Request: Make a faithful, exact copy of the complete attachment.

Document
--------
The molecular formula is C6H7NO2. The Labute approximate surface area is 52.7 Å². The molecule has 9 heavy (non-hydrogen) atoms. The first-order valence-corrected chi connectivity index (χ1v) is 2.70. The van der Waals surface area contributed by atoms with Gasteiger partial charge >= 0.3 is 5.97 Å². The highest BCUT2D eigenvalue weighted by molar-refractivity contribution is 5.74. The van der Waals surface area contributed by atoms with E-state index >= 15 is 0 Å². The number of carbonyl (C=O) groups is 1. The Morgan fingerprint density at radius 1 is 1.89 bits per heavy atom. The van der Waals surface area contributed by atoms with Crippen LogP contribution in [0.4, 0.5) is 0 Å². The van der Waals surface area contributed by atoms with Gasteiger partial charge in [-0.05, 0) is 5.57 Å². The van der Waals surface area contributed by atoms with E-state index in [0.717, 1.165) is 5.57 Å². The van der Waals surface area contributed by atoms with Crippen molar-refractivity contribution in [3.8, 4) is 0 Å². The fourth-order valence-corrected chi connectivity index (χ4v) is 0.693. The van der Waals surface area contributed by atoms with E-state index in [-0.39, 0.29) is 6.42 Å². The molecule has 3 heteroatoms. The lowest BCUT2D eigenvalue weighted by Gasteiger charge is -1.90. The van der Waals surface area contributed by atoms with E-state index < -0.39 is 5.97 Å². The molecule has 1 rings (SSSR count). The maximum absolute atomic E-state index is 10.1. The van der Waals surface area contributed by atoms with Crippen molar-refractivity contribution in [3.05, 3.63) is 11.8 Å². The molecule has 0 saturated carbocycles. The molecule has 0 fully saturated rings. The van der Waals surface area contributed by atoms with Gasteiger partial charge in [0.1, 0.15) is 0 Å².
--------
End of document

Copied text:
The molecular formula is C6H7NO2. The Labute approximate surface area is 52.7 Å². The molecule has 9 heavy (non-hydrogen) atoms. The first-order valence-corrected chi connectivity index (χ1v) is 2.70. The van der Waals surface area contributed by atoms with Gasteiger partial charge >= 0.3 is 5.97 Å². The highest BCUT2D eigenvalue weighted by molar-refractivity contribution is 5.74. The van der Waals surface area contributed by atoms with E-state index >= 15 is 0 Å². The number of carbonyl (C=O) groups is 1. The Morgan fingerprint density at radius 1 is 1.89 bits per heavy atom. The van der Waals surface area contributed by atoms with Crippen LogP contribution in [0.4, 0.5) is 0 Å². The van der Waals surface area contributed by atoms with Gasteiger partial charge in [-0.05, 0) is 5.57 Å². The van der Waals surface area contributed by atoms with E-state index in [0.717, 1.165) is 5.57 Å². The van der Waals surface area contributed by atoms with Crippen molar-refractivity contribution in [3.8, 4) is 0 Å². The fourth-order valence-corrected chi connectivity index (χ4v) is 0.693. The van der Waals surface area contributed by atoms with E-state index in [-0.39, 0.29) is 6.42 Å². The molecule has 3 heteroatoms. The lowest BCUT2D eigenvalue weighted by Gasteiger charge is -1.90. The van der Waals surface area contributed by atoms with E-state index < -0.39 is 5.97 Å². The molecule has 1 rings (SSSR count). The maximum absolute atomic E-state index is 10.1. The van der Waals surface area contributed by atoms with Crippen molar-refractivity contribution in [3.05, 3.63) is 11.8 Å². The molecule has 0 saturated carbocycles. The molecule has 0 fully saturated rings. The van der Waals surface area contributed by atoms with Gasteiger partial charge in [0.1, 0.15) is 0 Å².